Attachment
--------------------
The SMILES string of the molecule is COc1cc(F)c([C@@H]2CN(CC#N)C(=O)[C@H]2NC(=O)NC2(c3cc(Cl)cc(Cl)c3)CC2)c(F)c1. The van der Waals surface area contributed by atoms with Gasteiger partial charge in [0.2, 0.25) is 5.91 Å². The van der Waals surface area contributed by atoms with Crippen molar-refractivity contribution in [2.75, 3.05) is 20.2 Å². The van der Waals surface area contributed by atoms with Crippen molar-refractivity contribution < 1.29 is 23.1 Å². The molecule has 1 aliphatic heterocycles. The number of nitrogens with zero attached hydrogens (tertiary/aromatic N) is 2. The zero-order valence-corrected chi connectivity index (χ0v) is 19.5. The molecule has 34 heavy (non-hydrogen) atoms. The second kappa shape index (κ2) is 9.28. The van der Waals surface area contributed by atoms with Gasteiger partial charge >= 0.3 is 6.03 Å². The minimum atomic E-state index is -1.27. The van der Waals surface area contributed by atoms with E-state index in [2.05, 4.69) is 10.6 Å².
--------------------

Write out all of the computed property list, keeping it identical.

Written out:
The SMILES string of the molecule is COc1cc(F)c([C@@H]2CN(CC#N)C(=O)[C@H]2NC(=O)NC2(c3cc(Cl)cc(Cl)c3)CC2)c(F)c1. The van der Waals surface area contributed by atoms with Gasteiger partial charge in [0.2, 0.25) is 5.91 Å². The van der Waals surface area contributed by atoms with Crippen molar-refractivity contribution in [2.75, 3.05) is 20.2 Å². The van der Waals surface area contributed by atoms with Crippen molar-refractivity contribution < 1.29 is 23.1 Å². The molecule has 1 aliphatic heterocycles. The number of nitrogens with zero attached hydrogens (tertiary/aromatic N) is 2. The zero-order valence-corrected chi connectivity index (χ0v) is 19.5. The molecule has 34 heavy (non-hydrogen) atoms. The second kappa shape index (κ2) is 9.28. The van der Waals surface area contributed by atoms with Gasteiger partial charge >= 0.3 is 6.03 Å². The minimum atomic E-state index is -1.27. The van der Waals surface area contributed by atoms with E-state index in [2.05, 4.69) is 10.6 Å².